On this journey, I didn't think it was very revolutionary trying to meet my sheep that made my clothes, but it turns out it was.
Before I knew it, I was on the news, the subject of a documentary, writing columns for British "Vogue."
And that gives me a lot of hope.
But fashion is still everything you think.
It's trends, fast pace, logos, brands.
But to fashion something is to make something. And that was where my passion came from.
And what I've learned in this journey is if I'm going to continue to design and fashion clothing, I must also fashion our future.
The two things come hand in hand.
Yes, there are technical solutions to this problem, to these problems, and I can talk endlessly about them, from biomimicry-based dyes and finishes to regenerative and recycled textiles.
And it's important. Technology is important.
But the other thing I've learned in this journey is that it's only when we reconnect back to the living world and look at it in awe and wonder and the respect that it deserves will true systemic change happen.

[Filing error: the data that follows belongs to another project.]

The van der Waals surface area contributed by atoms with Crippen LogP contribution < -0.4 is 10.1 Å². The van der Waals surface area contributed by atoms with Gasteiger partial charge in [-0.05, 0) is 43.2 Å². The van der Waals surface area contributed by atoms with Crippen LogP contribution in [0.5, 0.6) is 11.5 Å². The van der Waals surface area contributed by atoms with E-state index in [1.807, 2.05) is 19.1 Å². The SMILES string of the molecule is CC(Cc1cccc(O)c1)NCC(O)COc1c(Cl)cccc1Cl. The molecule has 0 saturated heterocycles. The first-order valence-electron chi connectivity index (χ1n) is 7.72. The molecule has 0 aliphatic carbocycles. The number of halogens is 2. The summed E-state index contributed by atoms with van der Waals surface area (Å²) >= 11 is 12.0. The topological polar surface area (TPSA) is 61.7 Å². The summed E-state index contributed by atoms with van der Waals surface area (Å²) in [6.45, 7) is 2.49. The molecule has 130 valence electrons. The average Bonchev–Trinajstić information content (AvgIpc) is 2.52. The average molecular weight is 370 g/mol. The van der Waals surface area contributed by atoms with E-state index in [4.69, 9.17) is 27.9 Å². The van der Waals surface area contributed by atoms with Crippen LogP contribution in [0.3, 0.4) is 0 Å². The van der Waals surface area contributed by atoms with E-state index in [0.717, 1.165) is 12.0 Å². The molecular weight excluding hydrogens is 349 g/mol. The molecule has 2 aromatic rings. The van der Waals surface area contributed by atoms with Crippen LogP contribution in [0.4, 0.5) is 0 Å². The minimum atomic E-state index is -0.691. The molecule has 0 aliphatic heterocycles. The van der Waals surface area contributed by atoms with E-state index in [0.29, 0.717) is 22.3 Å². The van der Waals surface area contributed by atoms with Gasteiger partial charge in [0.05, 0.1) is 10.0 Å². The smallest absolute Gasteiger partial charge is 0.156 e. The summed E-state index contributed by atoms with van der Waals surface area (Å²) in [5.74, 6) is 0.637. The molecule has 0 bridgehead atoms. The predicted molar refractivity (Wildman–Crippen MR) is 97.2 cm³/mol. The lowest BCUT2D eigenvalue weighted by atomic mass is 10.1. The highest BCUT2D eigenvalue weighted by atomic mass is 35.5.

And when I talk about the living world, I talk about the people and the planet.
Box-ticking is greenwashing, and greenwashing is dangerous.
It's just the medicine to a symptom and not the solution to a problem.
And fashion absolutely should not cost the Earth.
Nature designs or fashions the most incredible designs there are. We just simply forgot to look.
So my ask: next time you open your wardrobes, instead of seeing clothes, brands, logos and perhaps your favorite dress, delve a little bit deeper.
Go to Narnia.
And instead see the vast and unique ecosystem that makes each piece individual and its inherent connection to our planet on which all of our lives depend.